We have now officially entered silly season - the final weeks of the 2010 election season, and that means….debates, and lots of them! Campaigns spend an inordinate amount of time raising money to do one thing – deliver their message to voters, most often through paid media. Precious positive ”earned” media opportunities - stories involving a candidate in a positive light, in print or on television - become like rainbows without rain – very rare.
Debates are a very rare opportunity for candidates to get over an hour of free – FREE – exposure before the electorate. Almost all races (State Senate, Congress) have locally televised debates, and bigger races get the opportunity to debate on much bigger stages – venues such as Meet the Press. These opportunities can make an underfunded candidate, as an all-star performance usually leads to multiple days, or even weeks, of positive “earned” media exposure to follow. Yet, too many candidates spend more time preparing breakfast than preparing for a debate, and it shows.
Which brings us to Debate Prep 101, Rule #1 – If you don’t prepare, you know how you will fare! (Hint – not well!)
Six more hard and fast rules every candidate needs to remember before a debate:
2. Too Long is Wrong – The moment is finally here…the moderator has offered up a softball. “Candidate xyz, how do you feel about ____?” The ultimate opportunity to really deliver a crisp, focused, moving message. The candidate answers and hits a home run, and then….keeps going, and going, and going, until finally the moderator puts a painful end to it. Too long is wrong.
3. Memorize is, umm…….fraught with peril- Governor Jan Brewer of Arizona is the latest victim of trying to memorize an opening statement, and….blanking. It happens to everyone, but very rarely on such a national stage. Audiences will forgive a lot, but an audience will not forgive blanking on an opening statement when you must articulate why you are running for office. More on Governor Brewer’s tough week to follow…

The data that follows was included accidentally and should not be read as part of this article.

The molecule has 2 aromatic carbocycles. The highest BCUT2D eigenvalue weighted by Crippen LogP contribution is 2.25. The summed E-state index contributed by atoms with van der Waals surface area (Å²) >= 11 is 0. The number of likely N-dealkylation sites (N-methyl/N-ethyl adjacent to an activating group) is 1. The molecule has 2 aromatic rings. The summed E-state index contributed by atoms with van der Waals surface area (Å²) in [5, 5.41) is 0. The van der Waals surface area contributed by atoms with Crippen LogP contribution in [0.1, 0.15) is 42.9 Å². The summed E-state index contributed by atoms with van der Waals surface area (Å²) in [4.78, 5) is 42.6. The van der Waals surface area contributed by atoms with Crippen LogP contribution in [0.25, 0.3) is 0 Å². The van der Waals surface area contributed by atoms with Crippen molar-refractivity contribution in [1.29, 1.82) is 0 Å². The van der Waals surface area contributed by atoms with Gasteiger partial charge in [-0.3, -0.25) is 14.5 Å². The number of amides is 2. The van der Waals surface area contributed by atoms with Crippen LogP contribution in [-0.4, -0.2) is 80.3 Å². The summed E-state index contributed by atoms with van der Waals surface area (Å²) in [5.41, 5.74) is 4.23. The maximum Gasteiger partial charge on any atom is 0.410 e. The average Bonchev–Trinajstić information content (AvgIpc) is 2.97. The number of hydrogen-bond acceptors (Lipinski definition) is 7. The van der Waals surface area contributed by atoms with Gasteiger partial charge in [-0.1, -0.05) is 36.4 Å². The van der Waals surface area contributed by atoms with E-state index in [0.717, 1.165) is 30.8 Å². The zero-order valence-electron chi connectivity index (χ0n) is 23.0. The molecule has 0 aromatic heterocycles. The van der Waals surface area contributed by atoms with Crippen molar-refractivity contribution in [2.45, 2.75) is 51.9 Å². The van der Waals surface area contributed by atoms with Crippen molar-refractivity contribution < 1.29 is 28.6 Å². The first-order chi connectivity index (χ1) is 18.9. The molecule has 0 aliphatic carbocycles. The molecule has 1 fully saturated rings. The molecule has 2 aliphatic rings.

4. Bills Don’t Pay - I have trained dozens of incumbents, and most share one trait when it comes to answering a debate question. “My bill on….”; “Senate Bill 1234, which I co-sponsored…”; House Resolution 123, which I voted against…” Other than very contentious, very public pieces of legislation, the public rarely remembers a bill number. Even in that rare circumstance when the public does remember the bill by number, talk about the issue behind the bill, not the bill itself. Hint: When unemployment and taxes are through the roof, not too many people will believe that your bill, regardless of party affiliation, will, or did, change everything instantly.
5. Smile! You’re on Candid Camera! - Today, if you are running for dog catcher and are debating, someone will be recording it. If you err, say something questionable or gaffe, it will be on Youtube. Approach your opponent before the debate begins, smile, shake hands, and act like an adult for the next hour. Even if the debate isn’t televised, if you mess up, it will be.
6. Be a composer… - Your delivery is as important as your content. Allow your cadence to guide the listener. Allow your tone to serve as a verbal highlighter when you are making a point, changing course, or framing an issue. Pause between thoughts. Your voice is an instrument. If you are making a dramatic point, build up to it through changes in tone.
7. Don’t lose your composure – I have yet to see a candidate lose a debate solely for being too civil. I have seen many lose solely by failing to be civil enough.